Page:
This book-length sequence by the critically acclaimed poet is a seeker's story, revealing personal and historical traumas and how we search for understanding and meaning in their wake.
In Asylum, poet Jill Bialosky embarks on a Virgilian journey, building a narrative sequence from 103 elegant poems and prose sections that cohere in their intensity and their need to explore darkness and sustenance both. Taken together, these piercing pieces--about her nascent calling as a writer; her sister's suicide and its still unfolding aftermath; the horror unleashed by World War II; the life cycle of the Monarch butterfly; and the woods where she seeks asylum--form a moving story, powerfully braiding despair, survival, and hope. Bialosky considers the oppositions that govern us: our reason and unreason, our need to preserve and destruct. "What are words when they meet the action of what they attempt to modify?" she asks, exploring the possible salve of language in the face of pain and grief. What Asylum delivers is a form of hard-won grace and an awareness of the cost of extreme violence, inexplicable loss, and the miraculous cycles of life, in work that carries Bialosky's art to a new level of urgency and achievement.
About the Author
JILL BIALOSKY is the author of four acclaimed collections of poetry, most recently The Players; three critically acclaimed novels, most recently, The Prize; a New York Times best-selling memoir, History of a Suicide: My Sister's Unfinished Life; and Poetry Will Save Your Life: A Memoir. Her poems and essays have appeared in Best American Poetry, The New Yorker, The Atlantic, Harper's, O Magazine, The Kenyon Review, Harvard Review, and Paris Review, among others. She coedited, with Helen Schulman, the anthology Wanting a Child. She is an Executive Editor and Vice President at W. W. Norton & Company. Her work has been a finalist for the James Laughlin Prize, The Patterson Prize, and Books for a Better Life. In 2014, she was honored by the Poetry Society of America for her distinguished contribution to poetry. She lives in New York City.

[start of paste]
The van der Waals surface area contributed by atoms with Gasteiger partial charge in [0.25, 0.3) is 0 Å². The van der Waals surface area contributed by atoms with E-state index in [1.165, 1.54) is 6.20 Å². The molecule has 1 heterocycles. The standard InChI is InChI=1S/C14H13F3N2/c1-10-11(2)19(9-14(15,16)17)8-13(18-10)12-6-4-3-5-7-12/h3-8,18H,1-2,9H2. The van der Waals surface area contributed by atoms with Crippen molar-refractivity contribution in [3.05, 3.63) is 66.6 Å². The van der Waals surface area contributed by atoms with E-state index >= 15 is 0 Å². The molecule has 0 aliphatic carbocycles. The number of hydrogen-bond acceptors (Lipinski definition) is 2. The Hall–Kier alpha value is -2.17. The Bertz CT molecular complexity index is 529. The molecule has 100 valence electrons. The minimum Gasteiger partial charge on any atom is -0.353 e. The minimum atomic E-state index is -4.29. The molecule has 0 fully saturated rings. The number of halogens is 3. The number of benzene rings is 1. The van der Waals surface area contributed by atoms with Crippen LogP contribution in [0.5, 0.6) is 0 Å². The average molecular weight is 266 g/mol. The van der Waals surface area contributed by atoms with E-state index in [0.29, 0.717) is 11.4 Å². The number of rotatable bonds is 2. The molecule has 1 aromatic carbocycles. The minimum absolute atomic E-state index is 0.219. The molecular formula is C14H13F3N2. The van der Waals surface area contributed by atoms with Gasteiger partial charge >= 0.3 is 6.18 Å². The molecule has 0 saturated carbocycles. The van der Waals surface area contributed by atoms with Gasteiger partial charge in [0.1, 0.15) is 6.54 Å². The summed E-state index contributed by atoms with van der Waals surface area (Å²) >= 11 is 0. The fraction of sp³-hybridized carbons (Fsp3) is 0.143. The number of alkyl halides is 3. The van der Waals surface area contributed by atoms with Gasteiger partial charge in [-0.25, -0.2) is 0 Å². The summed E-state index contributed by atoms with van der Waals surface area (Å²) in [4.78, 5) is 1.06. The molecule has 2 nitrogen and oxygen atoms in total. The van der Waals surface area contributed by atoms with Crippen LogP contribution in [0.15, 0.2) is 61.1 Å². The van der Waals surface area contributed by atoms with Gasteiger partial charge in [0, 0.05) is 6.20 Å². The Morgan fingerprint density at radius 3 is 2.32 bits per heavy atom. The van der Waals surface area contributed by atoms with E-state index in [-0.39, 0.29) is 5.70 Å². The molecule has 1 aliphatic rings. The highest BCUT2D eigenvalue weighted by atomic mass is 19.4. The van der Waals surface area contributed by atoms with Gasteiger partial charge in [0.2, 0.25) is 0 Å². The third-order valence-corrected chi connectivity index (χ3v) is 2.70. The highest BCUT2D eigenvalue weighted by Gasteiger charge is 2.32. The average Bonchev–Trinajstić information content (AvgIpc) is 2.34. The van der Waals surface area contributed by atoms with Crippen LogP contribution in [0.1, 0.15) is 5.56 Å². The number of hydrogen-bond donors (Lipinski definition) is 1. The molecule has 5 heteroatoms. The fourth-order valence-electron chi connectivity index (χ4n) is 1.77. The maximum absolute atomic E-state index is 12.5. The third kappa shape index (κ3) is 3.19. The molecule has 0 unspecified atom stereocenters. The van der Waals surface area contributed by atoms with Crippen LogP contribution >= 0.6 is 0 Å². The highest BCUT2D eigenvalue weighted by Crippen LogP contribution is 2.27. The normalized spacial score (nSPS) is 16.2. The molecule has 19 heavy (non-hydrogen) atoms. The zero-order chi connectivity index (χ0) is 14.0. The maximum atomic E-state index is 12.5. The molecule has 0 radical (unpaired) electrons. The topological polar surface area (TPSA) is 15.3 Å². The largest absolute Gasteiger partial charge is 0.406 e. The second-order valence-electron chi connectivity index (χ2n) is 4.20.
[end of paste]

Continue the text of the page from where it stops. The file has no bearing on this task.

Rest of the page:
“Reading Jill Bialosky’s poems feels like taking a slow and lone journey into the depth of the human heart, yet all the while being accompanied and guided by an intimate voice. An urgent and expansive book, Asylum is a must-read for anyone who ponders over life and death and all that comes in between.” —Yiyun Li
“Jill Bialosky’s Asylum is a collection of terse forms and psalms that add up to a powerful, full-throated deliverance. Each trope captures life and death matters—a singing, a keening, within each taut, well-made release. Rather than craving a physical space, asylum is sought in language, metaphor, meditation, yoga, query, and hope. And one of the joys of reading this collection is to feel its poignancy through verbal accretion. Asylum is experimental and, at times, nearly classical, but always intently alive with lyrical truths.” —Yusef Komunyakaa